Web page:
# Spearman Brown test

## Redirected from Spearman-Brown prediction formula

*34,191*pages on

this wiki

Assessment |
Biopsychology |
Comparative |
Cognitive |
Developmental |
Language |
Individual differences |
Personality |
Philosophy |
Social |

Methods |
Statistics |
Clinical |
Educational |
Industrial |
Professional items |
World psychology |

**Social Processes:**
Methodology ·
Types of test

The **Spearman Brown test**, **Spearman-Brown prediction formula** (also known as the *Spearman-Brown*
*prophecy formula*) is a formula relating psychometric reliability to test
length:

where is the predicted reliability; *N* is the number of "tests" combined (see below); and is the reliability of the current "test". The formula predicts the reliability of a new test composed by replicating the current test *N* times (or, equivalently, adding *N* parallel forms of the current exam to the current exam). Thus *N* = 2 implies doubling the exam length by adding items with the same properties as those in the current exam. Values of *N* less than one may be used to predict the effect of shortening a test.

The formula can also be rearranged to predict the number of replications required to achieve a degree of reliability:

This formula is commonly used by psychometricians to predict the reliability of a test after changing the test length. This relationship is particularly vital to the split-half and related methods of estimating reliability.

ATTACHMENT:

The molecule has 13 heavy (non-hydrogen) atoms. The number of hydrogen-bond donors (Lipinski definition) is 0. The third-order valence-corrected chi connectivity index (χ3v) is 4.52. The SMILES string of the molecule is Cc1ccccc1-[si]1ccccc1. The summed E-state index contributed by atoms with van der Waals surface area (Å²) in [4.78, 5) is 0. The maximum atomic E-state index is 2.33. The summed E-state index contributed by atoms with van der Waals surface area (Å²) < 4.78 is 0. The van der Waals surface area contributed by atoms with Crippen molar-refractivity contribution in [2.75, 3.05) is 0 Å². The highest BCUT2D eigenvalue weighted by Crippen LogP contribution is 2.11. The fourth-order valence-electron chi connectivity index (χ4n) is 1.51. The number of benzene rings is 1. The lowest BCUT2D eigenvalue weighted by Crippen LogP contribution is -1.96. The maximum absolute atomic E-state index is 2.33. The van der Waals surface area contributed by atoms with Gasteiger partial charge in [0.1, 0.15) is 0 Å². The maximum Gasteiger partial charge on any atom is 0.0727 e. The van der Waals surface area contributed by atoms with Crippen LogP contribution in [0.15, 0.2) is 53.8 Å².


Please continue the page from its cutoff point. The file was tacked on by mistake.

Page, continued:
The formula is also helpful in understanding the nonlinear relationship between test reliability and test length.

If the longer/shorter test is not parallel to the current test, then the prediction will not be strictly accurate. For example, if a highly reliable test was lengthened by adding many poor items then the achieved reliability will probably be much lower than that predicted by this formula.

Item response theory *item information* provides a much more precise means of predicting changes in the quality of measurement by adding or removing individual items.

## See alsoEdit

## ReferencesEdit

This page uses Creative Commons Licensed content from Wikipedia (view authors). |